Yates Attorney Says He'll Present Insanity Defense if Case is Retried

Andrea Yates' attorney says he will mount an insanity defense for his client if she is retried for the 2001 drowning deaths of her five children.

Texas' highest court upheld Wednesday the reversal of Yates' murder convictions, opening the door for a new trial or plea bargain. Attorney George Parnham told "Good Morning America" today he would "absolutely, definitely" use the insanity defense again.

"Andrea Yates, as hard as it is to understand, loved those children," he said. He said like to avoid a new trial because it would be "torture" for Yates to go through all the evidence again.

In 2001, Yates admitted to drowning her five children, ages 7 to 6 months old, in the bathtub in the family's home in suburban Houston. She is serving a life sentence at the Skyview psychiatric prison, about 140 miles north of Houston, where she works in the flower garden and has janitorial duties. Yates had been diagnosed as suffering from severe postpartum depression after the birth of her fifth child and prescribed anti-psychotic medication.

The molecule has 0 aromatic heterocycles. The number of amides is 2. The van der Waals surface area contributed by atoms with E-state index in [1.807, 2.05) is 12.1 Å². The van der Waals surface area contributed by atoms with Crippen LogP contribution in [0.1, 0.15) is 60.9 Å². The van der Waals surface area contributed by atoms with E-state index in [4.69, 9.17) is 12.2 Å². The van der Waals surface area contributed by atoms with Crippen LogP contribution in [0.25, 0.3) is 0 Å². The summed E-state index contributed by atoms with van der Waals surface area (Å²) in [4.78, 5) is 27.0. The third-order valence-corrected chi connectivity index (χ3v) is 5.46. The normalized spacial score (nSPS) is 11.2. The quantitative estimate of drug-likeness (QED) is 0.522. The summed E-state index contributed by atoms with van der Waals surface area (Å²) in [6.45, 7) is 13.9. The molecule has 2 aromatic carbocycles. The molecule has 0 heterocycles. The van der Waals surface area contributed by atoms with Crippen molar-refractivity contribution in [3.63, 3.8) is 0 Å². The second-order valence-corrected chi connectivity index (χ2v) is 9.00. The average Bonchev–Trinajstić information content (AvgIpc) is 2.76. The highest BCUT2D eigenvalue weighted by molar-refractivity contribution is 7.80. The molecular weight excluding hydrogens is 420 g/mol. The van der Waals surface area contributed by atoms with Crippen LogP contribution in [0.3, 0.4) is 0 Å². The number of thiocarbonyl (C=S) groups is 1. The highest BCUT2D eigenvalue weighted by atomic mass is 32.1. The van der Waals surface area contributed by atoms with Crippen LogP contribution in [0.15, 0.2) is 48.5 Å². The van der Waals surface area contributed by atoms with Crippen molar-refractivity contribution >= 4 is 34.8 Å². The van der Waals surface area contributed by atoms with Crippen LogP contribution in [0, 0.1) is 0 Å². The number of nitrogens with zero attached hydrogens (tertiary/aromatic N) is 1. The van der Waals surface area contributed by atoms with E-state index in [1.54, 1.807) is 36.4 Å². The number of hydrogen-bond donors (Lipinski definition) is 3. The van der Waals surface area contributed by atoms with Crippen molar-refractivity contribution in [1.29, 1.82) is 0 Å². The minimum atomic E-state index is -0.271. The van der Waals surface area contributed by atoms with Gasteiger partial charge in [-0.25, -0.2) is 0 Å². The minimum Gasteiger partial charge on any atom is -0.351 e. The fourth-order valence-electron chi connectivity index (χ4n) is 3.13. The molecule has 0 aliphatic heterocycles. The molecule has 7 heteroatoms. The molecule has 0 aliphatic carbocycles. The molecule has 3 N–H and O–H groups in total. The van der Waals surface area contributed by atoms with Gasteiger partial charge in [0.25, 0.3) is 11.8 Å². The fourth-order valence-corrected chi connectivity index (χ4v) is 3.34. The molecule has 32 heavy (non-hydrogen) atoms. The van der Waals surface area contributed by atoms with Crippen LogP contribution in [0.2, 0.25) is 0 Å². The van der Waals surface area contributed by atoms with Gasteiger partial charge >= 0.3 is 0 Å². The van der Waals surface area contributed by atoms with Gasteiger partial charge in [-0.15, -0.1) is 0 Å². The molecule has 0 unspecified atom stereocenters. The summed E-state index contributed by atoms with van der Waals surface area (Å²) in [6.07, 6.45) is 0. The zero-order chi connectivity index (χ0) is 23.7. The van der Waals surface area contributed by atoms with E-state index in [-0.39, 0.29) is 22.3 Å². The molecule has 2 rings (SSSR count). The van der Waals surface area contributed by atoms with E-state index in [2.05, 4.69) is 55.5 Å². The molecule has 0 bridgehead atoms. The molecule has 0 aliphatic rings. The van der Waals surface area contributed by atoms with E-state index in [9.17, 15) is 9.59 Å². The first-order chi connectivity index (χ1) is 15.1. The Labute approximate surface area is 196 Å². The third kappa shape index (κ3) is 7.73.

Fve experts testified that Yates should be found not guilty by reason of insanity. But the prosecution's star witness, Dr. Park Dietz, said she knew right from wrong when she drowned her children. He told the jury Yates had patterned the killings on an episode from the television drama "Law & Order," for which he worked as a consultant. However, defense lawyers later discovered the episode never existed.

"I made an honest mistake about the television show during cross-examination," Dietz told "GMA" on Jan. 7, 2005. "And a week later I learned that I might be mistaken."

A lower level appeals court in Houston ruled in January that Dietz's erroneous testimony could have swayed jurors who otherwise might have found Yates was insane. This was the decision upheld in Wednesday's ruling from the Texas Court of Criminal Appeals.

Yates' attorney said he wants to try to get Yates out of a prison setting.

"I would welcome that opportunity to get her into a facility that is non-penitentiary -- not behind bars -- but can address her mental health needs," he said.

Harris County Assistant District Attorney Alan Curry said if the case goes back to trial, he is confident Yates will be convicted again.

"Andrea Yates knew precisely what she was doing," Curry said. "She knew that it was wrong."